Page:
IT’S no secret that these are difficult economic times for people around the country, and indeed across the world.
Many of us are feeling the pinch as the war in Ukraine and its impacts on energy markets drive up inflation and the cost of living. The government’s response of supporting peoples’ energy bills is the correct one. However, such measures come at a price to the exchequer.
Although freezing the personal allowance threshold will be difficult for many on lower incomes, it is appropriate that Hunt lower the threshold at which people start paying the top rate of income tax from £150k to £125k. As the Chancellor said in the chamber, he is “asking more from those who have more”, helping to ensure that those with the broadest shoulders carry the greatest load, whilst everybody in society contributes to supporting the UK’s recovery through this difficult economic time.
It is important that the Chancellor and the Prime Minister showed that the poorest will be supported by this budget. Increasing pensions and benefits in line with our extremely high levels of inflation, and raising the benefits cap, will be a vital relief to many of the poorest families who have been struggling.
Further investment in schools and hospitals was also welcome news. As a country, it is our duty to make sure that we can look after our sick and educate our children. The Chancellor’s plans to invest in the UK and to pledge £600bn in capital spending are also welcome. It is crucial for Britain’s future prosperity that our infrastructure and built environment are leading the world in their sophistication and development.
I was particularly pleased to hear the Chancellor’s pledge to spend billions on retrofitting buildings to make them more energy efficient. Lowering the carbon footprint of the built environment is crucial to supporting the UK’s energy independence, and in dramatically cutting families’ heating bills.
The Chancellor could have gone much further on housing, however. People need homes, and we are currently in the midst of a national housing shortage. Housebuilders need more incentivisation and support. Raising stamp duty after 2025 will inhibit new developments as fewer people will be able to afford to buy new homes.
The government should also invest in reforming and expanding its planning system. The Chancellor spoke of wanting to turn the UK into the next Silicon Valley. Introducing smart digital technologies and advanced AI processes could help dramatically increase the speed at which local authorities are able to resolve planning applications. Lengthy waiting periods serve to discourage housebuilding, ensuring that housing supply cannot keep up with demand and ever-growing numbers of people find it difficult to find safe, secure and affordable housing.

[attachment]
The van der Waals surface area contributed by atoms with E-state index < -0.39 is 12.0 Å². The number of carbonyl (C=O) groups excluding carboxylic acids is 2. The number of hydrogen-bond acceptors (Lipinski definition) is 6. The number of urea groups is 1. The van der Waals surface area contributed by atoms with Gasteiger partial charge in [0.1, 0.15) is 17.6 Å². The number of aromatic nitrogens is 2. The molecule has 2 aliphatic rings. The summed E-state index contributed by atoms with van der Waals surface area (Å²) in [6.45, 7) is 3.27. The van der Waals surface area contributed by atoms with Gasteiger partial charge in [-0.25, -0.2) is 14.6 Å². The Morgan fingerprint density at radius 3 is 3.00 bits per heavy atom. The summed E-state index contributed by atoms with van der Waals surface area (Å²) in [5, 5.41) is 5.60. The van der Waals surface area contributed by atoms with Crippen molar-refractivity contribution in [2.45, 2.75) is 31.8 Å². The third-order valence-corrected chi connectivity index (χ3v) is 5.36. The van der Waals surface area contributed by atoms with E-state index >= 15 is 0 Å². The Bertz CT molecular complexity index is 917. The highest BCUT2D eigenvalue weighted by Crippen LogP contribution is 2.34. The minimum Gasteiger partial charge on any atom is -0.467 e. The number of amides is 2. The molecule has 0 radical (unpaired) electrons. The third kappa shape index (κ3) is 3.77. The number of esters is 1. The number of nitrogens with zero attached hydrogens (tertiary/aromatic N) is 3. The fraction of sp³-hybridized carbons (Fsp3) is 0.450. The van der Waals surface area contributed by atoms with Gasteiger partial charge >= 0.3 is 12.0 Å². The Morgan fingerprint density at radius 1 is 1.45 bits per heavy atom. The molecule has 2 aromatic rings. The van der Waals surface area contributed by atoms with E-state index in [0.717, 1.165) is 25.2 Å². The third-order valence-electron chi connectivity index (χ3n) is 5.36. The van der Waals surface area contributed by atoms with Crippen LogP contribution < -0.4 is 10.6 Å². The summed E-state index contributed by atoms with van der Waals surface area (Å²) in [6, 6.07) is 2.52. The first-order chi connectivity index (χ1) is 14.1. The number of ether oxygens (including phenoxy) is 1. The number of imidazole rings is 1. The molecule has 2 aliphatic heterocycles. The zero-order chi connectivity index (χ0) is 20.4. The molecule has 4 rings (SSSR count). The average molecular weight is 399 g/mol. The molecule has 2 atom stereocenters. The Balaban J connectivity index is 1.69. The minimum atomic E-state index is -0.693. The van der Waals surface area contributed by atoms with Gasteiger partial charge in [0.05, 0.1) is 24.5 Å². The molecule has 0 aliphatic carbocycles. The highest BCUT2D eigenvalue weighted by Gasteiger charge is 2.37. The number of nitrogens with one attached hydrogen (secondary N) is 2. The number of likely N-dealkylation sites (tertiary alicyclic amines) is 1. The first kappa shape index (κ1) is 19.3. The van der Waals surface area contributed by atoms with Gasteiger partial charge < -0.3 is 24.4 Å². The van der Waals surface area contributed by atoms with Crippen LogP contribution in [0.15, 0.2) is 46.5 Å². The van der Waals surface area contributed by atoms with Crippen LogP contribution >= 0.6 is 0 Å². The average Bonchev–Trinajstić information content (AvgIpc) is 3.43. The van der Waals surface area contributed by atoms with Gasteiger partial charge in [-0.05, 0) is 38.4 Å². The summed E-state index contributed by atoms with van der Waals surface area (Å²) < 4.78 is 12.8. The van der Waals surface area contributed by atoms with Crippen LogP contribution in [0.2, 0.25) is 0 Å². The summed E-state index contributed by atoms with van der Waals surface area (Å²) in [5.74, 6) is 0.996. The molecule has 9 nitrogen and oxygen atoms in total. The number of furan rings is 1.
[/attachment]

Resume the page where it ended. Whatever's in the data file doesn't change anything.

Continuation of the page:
Planning reform to enable the private sector to stimulate the economy by the government stepping out of business’ way is a simple, low-cost way to get Britain building. The Treasury does not need to pay to reform the planning system, and such measures will help allow developers like Westcombe Group to stimulate growth through our projects.
By increasing the supply to address the housing shortage, more people will be able to move into affordable homes. This is something we’re encouraging with our housing association the Dholak Partnership, which provides affordable lettings for key workers, through which we are targeting over 500 people in the next five years. The more people that are able to move into such affordable housing, the less the government may need to spend on housing benefits. More homes are good for the people of Britain, and good for the government.
The Chancellor announced last week that the UK is in a recession, and it is clear that we are facing a difficult fiscal situation. He showed that the government understands the scale of the challenge, but that it is committed to supporting the most vulnerable as it enacts the necessary policies to help Britain recover. I wish him the best of luck.